Use change addresses when you send payments

Most clients should, by default, make it difficult to track your transactions by creating a new change address each time you send a payment. For example, if you receive 5 BTC on address A, and you later send 2 BTC to address B, the remaining change must be sent back to you. Most Bitcoin clients are designed to send the change to a new address, C, in such a way that it becomes difficult to know if you own Bitcoin address B or C.

Be careful with public spaces

Unless your intention is to receive public donations or payments with full transparency, publishing a Bitcoin address on any public space such as a website or social network is not a good idea when it comes to privacy. If you choose to do so, always remember that if you move any funds with this address to one of your other addresses, they will be publicly tainted by the history of your public address. Additionally, you might also want to be careful not to publish information about your transactions and purchases that could allow someone to identify your Bitcoin addresses.

Your IP address can be logged

Because the Bitcoin network is a peer-to-peer network, it is possible to listen for transactions' relays and log their IP addresses. Full node clients relay all users' transactions just like their own. This means that finding the source of any particular transaction can be difficult and any Bitcoin node can be mistaken as the source of a transaction when they are not. You might want to consider hiding your computer's IP address with a tool like Tor so that it cannot be logged.

Limitations of mixing services

Some online services called mixing services offer to mix traceability between users by receiving and sending back the same amount using independent Bitcoin addresses. It is important to note that the legality of using such services might vary and be subjected to different rules in each jurisdiction. Such services also require you to trust the individuals running them not to lose or steal your funds and not to keep a log of your requests. Even though mixing services can break traceability for small amounts, it becomes increasingly difficult to do the same for larger transactions.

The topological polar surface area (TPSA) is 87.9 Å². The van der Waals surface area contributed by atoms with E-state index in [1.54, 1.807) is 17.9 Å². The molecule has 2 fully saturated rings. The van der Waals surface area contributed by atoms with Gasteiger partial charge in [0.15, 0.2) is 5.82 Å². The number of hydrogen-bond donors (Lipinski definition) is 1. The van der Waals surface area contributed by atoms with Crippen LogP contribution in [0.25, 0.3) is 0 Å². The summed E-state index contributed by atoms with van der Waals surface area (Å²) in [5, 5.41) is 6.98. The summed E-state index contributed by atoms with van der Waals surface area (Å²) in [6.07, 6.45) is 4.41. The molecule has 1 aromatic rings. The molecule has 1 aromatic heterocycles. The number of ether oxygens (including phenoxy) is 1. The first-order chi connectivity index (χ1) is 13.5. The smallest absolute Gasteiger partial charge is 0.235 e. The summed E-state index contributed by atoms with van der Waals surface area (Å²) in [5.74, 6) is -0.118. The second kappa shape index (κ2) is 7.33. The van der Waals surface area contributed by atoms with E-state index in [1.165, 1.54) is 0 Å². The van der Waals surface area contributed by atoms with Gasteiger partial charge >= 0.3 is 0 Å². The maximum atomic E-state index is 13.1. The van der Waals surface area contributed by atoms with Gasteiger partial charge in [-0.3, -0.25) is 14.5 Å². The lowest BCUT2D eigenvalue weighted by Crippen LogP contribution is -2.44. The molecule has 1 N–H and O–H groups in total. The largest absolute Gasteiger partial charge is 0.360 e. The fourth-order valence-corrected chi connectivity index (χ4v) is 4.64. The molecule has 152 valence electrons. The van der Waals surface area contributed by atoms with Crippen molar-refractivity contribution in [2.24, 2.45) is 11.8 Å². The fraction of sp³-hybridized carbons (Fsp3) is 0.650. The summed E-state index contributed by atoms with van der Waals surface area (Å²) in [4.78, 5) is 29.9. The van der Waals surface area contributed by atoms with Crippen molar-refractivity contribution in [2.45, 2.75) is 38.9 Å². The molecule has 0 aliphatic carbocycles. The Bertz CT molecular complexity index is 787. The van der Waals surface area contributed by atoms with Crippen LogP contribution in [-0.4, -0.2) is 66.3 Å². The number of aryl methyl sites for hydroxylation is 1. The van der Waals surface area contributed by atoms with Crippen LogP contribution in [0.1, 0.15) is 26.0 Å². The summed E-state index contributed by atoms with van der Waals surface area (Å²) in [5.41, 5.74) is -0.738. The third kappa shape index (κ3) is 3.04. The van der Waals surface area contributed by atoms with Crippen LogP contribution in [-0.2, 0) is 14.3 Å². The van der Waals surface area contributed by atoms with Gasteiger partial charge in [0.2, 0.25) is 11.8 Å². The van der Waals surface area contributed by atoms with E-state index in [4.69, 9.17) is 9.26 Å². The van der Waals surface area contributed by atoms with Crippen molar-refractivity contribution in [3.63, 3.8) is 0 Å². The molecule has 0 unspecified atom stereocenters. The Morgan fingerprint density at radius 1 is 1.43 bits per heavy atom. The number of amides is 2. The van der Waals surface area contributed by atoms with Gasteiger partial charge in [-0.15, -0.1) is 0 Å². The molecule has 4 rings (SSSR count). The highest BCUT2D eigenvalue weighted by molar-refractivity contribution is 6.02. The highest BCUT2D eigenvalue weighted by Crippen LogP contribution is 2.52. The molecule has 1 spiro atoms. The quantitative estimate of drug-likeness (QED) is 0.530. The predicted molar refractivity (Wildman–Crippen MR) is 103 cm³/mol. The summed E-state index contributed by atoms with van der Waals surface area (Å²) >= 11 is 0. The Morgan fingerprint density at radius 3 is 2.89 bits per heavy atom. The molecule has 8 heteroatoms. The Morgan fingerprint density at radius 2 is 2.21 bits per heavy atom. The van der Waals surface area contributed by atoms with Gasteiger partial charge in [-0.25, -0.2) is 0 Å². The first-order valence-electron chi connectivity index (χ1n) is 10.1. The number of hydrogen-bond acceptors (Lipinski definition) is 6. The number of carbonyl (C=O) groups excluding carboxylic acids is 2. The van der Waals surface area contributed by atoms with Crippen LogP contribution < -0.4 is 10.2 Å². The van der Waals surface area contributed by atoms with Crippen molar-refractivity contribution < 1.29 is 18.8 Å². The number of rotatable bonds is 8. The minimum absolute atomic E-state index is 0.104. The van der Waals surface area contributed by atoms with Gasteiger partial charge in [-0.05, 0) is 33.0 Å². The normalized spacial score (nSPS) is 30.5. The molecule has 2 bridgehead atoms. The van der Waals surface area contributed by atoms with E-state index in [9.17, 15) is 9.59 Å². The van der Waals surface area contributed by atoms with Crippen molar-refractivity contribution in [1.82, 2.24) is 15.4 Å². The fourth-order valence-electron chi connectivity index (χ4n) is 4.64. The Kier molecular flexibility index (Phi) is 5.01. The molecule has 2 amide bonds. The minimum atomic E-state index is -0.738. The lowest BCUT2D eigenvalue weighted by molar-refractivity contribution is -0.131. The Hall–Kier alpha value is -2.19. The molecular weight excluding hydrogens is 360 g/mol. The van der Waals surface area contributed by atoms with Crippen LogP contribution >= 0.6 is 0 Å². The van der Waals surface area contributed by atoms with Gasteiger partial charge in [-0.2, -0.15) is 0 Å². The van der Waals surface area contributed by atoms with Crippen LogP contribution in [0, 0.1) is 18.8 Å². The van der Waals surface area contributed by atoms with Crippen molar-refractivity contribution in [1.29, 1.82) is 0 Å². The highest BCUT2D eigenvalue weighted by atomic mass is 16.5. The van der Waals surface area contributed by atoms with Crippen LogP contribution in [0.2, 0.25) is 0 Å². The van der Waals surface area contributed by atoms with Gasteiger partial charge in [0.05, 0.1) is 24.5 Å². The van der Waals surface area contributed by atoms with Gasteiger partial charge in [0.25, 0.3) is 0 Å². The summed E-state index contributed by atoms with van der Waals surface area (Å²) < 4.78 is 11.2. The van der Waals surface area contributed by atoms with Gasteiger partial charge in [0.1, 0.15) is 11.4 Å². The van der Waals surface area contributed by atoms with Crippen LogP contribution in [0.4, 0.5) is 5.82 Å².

Future improvements

Many improvements can be expected in the future to improve privacy. For instance, some efforts are ongoing with the payment messages API to avoid tainting multiple addresses together during a payment. Change addresses are being implemented in more wallets as time goes by. Graphical user interfaces might be improved to provide user friendly payment request features and discourage addresses reuse. Various work and research is also being done to develop other potential extended privacy features like being able to join random users' transactions together.

Next section ➜ Getting Bitcoin

Key Points

Private keys are private
Do not share your private keys or your recovery seed phrase, or else other people can spend your bitcoins.

Exchanges are not banks
Don't trust others to keep your bitcoins safe. It's your responsibility.

Don't forget your passwords
If you don't think you'll remember them, write them down and keep them somewhere locked, safe and secure.

Make backups
If your computer dies, or you keep it on your phone and lose it, you won't get those coins back unless you have a backup.

Store coins offline
There is a chance that any computer connected to the internet may be vulnerable. Large sums should be stored offline.

Be alert to scams
Never transfer money to a website or individual unless you know they can be trusted, or if it's a small amount and you don't mind gambling.

Bitcoin Price

The average price of a bitcoin in US Dollars ($) is currently: